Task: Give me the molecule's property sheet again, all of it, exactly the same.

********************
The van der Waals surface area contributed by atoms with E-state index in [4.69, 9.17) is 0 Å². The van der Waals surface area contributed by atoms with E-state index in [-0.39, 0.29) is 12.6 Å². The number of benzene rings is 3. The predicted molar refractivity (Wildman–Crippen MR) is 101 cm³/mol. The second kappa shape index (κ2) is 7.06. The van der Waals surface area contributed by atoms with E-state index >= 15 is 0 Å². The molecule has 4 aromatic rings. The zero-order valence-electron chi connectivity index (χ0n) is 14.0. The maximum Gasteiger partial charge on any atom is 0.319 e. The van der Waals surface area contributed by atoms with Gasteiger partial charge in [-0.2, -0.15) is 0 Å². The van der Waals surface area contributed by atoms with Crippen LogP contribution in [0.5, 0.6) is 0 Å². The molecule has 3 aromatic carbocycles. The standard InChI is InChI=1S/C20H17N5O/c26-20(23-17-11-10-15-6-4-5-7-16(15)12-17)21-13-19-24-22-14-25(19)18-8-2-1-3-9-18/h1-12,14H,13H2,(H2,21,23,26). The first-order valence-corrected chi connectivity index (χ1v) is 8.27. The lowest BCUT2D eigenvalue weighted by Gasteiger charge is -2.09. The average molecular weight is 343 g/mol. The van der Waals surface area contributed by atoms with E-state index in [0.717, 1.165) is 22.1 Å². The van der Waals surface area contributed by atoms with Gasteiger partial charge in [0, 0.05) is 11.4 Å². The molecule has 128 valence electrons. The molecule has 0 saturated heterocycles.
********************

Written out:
The van der Waals surface area contributed by atoms with E-state index in [4.69, 9.17) is 0 Å². The van der Waals surface area contributed by atoms with E-state index in [-0.39, 0.29) is 12.6 Å². The number of benzene rings is 3. The predicted molar refractivity (Wildman–Crippen MR) is 101 cm³/mol. The second kappa shape index (κ2) is 7.06. The van der Waals surface area contributed by atoms with E-state index >= 15 is 0 Å². The molecule has 4 aromatic rings. The zero-order valence-electron chi connectivity index (χ0n) is 14.0. The maximum Gasteiger partial charge on any atom is 0.319 e. The van der Waals surface area contributed by atoms with Gasteiger partial charge in [-0.2, -0.15) is 0 Å². The van der Waals surface area contributed by atoms with Crippen LogP contribution in [0.5, 0.6) is 0 Å². The molecule has 3 aromatic carbocycles. The standard InChI is InChI=1S/C20H17N5O/c26-20(23-17-11-10-15-6-4-5-7-16(15)12-17)21-13-19-24-22-14-25(19)18-8-2-1-3-9-18/h1-12,14H,13H2,(H2,21,23,26). The first-order valence-corrected chi connectivity index (χ1v) is 8.27. The lowest BCUT2D eigenvalue weighted by Gasteiger charge is -2.09. The average molecular weight is 343 g/mol. The van der Waals surface area contributed by atoms with E-state index in [0.717, 1.165) is 22.1 Å². The van der Waals surface area contributed by atoms with Gasteiger partial charge in [0, 0.05) is 11.4 Å². The molecule has 128 valence electrons. The molecule has 0 saturated heterocycles.